father with child
Category: Children's Health, Health Magazine

Title:Insuring kids health

Author: Jane Varner Malhotra
Date Published: November 12, 2021

Georgetown’s Center for Children and Families studies health coverage in the U.S.

On the surface, the last 10 years of data show a promising reduction in rates of uninsured children in the United States, down from 9.7% in 2008 to 5.7% in 2019. But the broad figures mask some setbacks in recent years and a closer look is needed to truly understand child health coverage trends, says Kelly Whitener, associate professor with Georgetown’s Center for Children and Families at the McCourt School of Public Policy’s Health Policy Institute.

Whitener notes that “coverage rates depend on state residency— some do a better job covering kids than others.” For example in 2019, just 1.5% of children in Massachusetts were uninsured, while in Wyoming the number was 10.6%. There are major inequities by race and ethnicity, as well, with the biggest gaps for American Indian and Hispanic/Latinx children. Although 5.7% of all children were uninsured in 2019, 13.8% of American Indian and 9.2% of Latinx children were without coverage, she says.

“American Indian coverage is complicated by the role of the Indian Health Service, which is really important for Indigenous American health,” Whitener notes. “It is valued by the tribes I’ve worked with, for many reasons including clinics which are culturally appropriate. But they are inadequately funded.”

Meanwhile, Congressional debate in 2017 about the future of the Affordable Care Act led many to believe that Medicaid and the Children’s Health Insurance Program (CHIP) were no longer available, causing a drop in enrollment, says Whitener. Then some states and the Trump administration added bureaucratic hurdles and rule changes that led to a chilling effect for immigrant families that compounded the problem.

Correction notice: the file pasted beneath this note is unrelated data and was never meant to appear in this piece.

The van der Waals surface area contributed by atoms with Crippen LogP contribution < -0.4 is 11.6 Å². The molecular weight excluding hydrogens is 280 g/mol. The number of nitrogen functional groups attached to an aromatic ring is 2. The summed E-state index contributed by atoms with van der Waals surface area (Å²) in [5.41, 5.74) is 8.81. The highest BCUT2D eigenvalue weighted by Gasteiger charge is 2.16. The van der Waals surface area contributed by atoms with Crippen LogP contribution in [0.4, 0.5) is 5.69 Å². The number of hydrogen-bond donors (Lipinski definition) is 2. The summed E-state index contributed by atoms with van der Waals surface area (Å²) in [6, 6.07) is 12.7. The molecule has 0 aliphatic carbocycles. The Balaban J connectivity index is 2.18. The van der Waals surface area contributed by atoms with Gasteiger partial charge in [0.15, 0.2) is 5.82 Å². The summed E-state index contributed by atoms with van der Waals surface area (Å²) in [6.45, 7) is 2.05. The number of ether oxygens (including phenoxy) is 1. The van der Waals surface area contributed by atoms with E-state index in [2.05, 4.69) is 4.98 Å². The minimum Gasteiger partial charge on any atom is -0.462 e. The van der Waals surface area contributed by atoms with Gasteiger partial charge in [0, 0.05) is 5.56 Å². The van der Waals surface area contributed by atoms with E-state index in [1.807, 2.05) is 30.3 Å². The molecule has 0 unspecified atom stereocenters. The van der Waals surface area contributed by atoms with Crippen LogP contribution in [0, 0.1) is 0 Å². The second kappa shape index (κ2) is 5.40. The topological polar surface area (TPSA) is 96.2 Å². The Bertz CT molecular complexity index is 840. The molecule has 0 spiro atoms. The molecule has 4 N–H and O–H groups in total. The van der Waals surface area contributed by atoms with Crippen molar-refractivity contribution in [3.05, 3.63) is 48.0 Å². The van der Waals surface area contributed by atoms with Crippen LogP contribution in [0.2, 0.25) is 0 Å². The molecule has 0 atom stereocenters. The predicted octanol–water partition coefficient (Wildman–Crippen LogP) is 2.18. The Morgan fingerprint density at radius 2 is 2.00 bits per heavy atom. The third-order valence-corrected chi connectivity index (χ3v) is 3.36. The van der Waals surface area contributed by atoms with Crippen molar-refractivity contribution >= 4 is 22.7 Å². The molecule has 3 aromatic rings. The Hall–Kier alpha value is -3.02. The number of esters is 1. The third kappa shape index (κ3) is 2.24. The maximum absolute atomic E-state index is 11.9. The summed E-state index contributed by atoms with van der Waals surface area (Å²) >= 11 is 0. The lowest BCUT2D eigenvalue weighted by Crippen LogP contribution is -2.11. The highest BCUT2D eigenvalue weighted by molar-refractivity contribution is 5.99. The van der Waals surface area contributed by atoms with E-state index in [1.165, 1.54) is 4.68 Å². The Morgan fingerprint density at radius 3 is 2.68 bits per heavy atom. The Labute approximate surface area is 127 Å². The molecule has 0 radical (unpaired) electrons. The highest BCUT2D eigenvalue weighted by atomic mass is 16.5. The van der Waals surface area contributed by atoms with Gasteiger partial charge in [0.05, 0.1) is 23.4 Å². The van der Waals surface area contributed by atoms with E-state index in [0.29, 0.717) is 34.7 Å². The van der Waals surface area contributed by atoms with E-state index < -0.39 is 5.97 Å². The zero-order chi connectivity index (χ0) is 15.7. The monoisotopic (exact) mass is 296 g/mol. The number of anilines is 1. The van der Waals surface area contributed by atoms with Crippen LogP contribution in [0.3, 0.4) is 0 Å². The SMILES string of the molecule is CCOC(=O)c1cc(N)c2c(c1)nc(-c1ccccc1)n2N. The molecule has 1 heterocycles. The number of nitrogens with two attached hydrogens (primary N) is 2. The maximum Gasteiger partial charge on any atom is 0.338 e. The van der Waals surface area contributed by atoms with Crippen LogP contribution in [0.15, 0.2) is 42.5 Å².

Medicaid and CHIP together are the largest and most important sources of health coverage for children—covering more than 38 million kids. Whitener says it’s critical that state and federal policymakers focus on connecting more children with the health coverage they need to support their healthy development. Health care providers have an opportunity to advocate for their Medicaid and CHIP patients by supporting streamlined eligibility and enrollment processes to make sure children get and stay covered. “Research shows that having health coverage as a child has lifelong, positive impacts such as improved health, improved educational outcomes, and higher paying jobs in adulthood,” she says.

Other strategies to help cover more children include filling eligibility gaps related to immigration status and for families with moderate incomes who can’t afford policies offered by their employer; streamlining policies to make it easier for those who are currently eligible to enroll and stay covered; expanding outreach and education campaigns; and covering more parents and caretakers.

For more information, check out ccf.georgetown.edu.

This sidebar originally appeared in Children’s Health Equity Through Community Care.

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